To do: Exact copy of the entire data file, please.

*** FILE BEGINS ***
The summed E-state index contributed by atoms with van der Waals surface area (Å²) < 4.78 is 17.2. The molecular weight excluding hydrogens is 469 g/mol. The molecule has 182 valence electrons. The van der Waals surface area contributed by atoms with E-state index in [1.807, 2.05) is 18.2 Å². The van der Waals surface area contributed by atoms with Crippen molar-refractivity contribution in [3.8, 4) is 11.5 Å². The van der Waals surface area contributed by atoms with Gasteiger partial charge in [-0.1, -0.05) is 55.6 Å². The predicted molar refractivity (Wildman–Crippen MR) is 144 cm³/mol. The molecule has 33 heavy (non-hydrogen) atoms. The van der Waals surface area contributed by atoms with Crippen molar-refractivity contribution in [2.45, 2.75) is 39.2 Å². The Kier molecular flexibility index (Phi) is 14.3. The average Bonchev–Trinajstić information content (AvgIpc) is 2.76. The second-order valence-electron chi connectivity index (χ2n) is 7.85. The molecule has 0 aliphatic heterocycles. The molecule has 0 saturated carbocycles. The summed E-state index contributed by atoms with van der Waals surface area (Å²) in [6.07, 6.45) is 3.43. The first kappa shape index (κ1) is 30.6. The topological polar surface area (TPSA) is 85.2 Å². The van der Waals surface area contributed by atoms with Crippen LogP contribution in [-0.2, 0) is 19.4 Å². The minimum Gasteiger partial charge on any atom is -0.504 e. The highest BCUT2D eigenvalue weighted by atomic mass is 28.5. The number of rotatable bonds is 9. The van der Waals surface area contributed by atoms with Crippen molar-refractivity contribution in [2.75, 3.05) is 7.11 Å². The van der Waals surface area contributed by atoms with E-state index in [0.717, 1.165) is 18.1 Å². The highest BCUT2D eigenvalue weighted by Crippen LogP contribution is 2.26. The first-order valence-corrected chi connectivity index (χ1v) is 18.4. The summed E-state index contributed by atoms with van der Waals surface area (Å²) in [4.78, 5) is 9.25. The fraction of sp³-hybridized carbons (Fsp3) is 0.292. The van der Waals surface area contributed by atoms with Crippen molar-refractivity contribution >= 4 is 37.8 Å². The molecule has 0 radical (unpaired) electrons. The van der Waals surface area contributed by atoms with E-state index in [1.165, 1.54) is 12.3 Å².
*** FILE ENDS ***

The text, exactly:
The summed E-state index contributed by atoms with van der Waals surface area (Å²) < 4.78 is 17.2. The molecular weight excluding hydrogens is 469 g/mol. The molecule has 182 valence electrons. The van der Waals surface area contributed by atoms with E-state index in [1.807, 2.05) is 18.2 Å². The van der Waals surface area contributed by atoms with Crippen molar-refractivity contribution in [3.8, 4) is 11.5 Å². The van der Waals surface area contributed by atoms with Gasteiger partial charge in [-0.1, -0.05) is 55.6 Å². The predicted molar refractivity (Wildman–Crippen MR) is 144 cm³/mol. The molecule has 33 heavy (non-hydrogen) atoms. The van der Waals surface area contributed by atoms with Crippen molar-refractivity contribution in [2.45, 2.75) is 39.2 Å². The Kier molecular flexibility index (Phi) is 14.3. The average Bonchev–Trinajstić information content (AvgIpc) is 2.76. The second-order valence-electron chi connectivity index (χ2n) is 7.85. The molecule has 0 aliphatic heterocycles. The molecule has 0 saturated carbocycles. The summed E-state index contributed by atoms with van der Waals surface area (Å²) in [6.07, 6.45) is 3.43. The first kappa shape index (κ1) is 30.6. The topological polar surface area (TPSA) is 85.2 Å². The van der Waals surface area contributed by atoms with Crippen LogP contribution in [-0.2, 0) is 19.4 Å². The minimum Gasteiger partial charge on any atom is -0.504 e. The highest BCUT2D eigenvalue weighted by atomic mass is 28.5. The number of rotatable bonds is 9. The van der Waals surface area contributed by atoms with Crippen molar-refractivity contribution in [2.75, 3.05) is 7.11 Å². The van der Waals surface area contributed by atoms with E-state index in [0.717, 1.165) is 18.1 Å². The highest BCUT2D eigenvalue weighted by Crippen LogP contribution is 2.26. The first-order valence-corrected chi connectivity index (χ1v) is 18.4. The summed E-state index contributed by atoms with van der Waals surface area (Å²) in [4.78, 5) is 9.25. The fraction of sp³-hybridized carbons (Fsp3) is 0.292. The van der Waals surface area contributed by atoms with Crippen molar-refractivity contribution >= 4 is 37.8 Å². The molecule has 0 radical (unpaired) electrons. The van der Waals surface area contributed by atoms with E-state index in [1.165, 1.54) is 12.3 Å².